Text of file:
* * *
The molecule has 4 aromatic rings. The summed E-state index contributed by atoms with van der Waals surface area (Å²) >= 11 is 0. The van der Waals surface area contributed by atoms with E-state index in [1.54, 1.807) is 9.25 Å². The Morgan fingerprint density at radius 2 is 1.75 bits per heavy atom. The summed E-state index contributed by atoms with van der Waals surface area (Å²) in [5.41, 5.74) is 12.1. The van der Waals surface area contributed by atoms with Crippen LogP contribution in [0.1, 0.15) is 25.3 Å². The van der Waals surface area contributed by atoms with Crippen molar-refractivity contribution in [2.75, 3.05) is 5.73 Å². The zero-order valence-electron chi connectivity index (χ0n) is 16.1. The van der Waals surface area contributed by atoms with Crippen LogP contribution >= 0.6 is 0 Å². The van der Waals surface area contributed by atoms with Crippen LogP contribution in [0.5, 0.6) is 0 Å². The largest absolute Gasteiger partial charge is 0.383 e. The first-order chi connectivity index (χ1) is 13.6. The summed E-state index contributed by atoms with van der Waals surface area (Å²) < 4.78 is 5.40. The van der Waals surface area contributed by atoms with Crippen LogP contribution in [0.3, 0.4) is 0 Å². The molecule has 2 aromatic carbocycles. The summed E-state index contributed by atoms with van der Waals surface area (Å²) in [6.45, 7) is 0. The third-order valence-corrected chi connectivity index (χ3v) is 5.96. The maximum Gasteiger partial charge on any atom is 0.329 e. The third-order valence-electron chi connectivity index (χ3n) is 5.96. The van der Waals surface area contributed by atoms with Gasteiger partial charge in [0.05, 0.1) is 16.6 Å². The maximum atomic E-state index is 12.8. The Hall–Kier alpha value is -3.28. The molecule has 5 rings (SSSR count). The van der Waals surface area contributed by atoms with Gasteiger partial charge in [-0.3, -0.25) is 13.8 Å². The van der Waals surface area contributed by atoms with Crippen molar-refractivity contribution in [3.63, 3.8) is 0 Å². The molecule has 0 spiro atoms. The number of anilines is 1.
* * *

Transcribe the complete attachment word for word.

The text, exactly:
The molecule has 4 aromatic rings. The summed E-state index contributed by atoms with van der Waals surface area (Å²) >= 11 is 0. The van der Waals surface area contributed by atoms with E-state index in [1.54, 1.807) is 9.25 Å². The Morgan fingerprint density at radius 2 is 1.75 bits per heavy atom. The summed E-state index contributed by atoms with van der Waals surface area (Å²) in [5.41, 5.74) is 12.1. The van der Waals surface area contributed by atoms with Crippen LogP contribution in [0.1, 0.15) is 25.3 Å². The van der Waals surface area contributed by atoms with Crippen molar-refractivity contribution in [2.75, 3.05) is 5.73 Å². The zero-order valence-electron chi connectivity index (χ0n) is 16.1. The van der Waals surface area contributed by atoms with Crippen LogP contribution >= 0.6 is 0 Å². The van der Waals surface area contributed by atoms with Crippen LogP contribution in [0.5, 0.6) is 0 Å². The largest absolute Gasteiger partial charge is 0.383 e. The first-order chi connectivity index (χ1) is 13.6. The summed E-state index contributed by atoms with van der Waals surface area (Å²) < 4.78 is 5.40. The van der Waals surface area contributed by atoms with Crippen LogP contribution in [0.3, 0.4) is 0 Å². The molecule has 2 aromatic carbocycles. The summed E-state index contributed by atoms with van der Waals surface area (Å²) in [6.45, 7) is 0. The third-order valence-corrected chi connectivity index (χ3v) is 5.96. The maximum Gasteiger partial charge on any atom is 0.329 e. The third-order valence-electron chi connectivity index (χ3n) is 5.96. The van der Waals surface area contributed by atoms with Gasteiger partial charge in [0.05, 0.1) is 16.6 Å². The maximum atomic E-state index is 12.8. The Hall–Kier alpha value is -3.28. The molecule has 5 rings (SSSR count). The van der Waals surface area contributed by atoms with Gasteiger partial charge in [-0.3, -0.25) is 13.8 Å². The van der Waals surface area contributed by atoms with Crippen molar-refractivity contribution in [3.63, 3.8) is 0 Å². The molecule has 0 spiro atoms. The number of anilines is 1.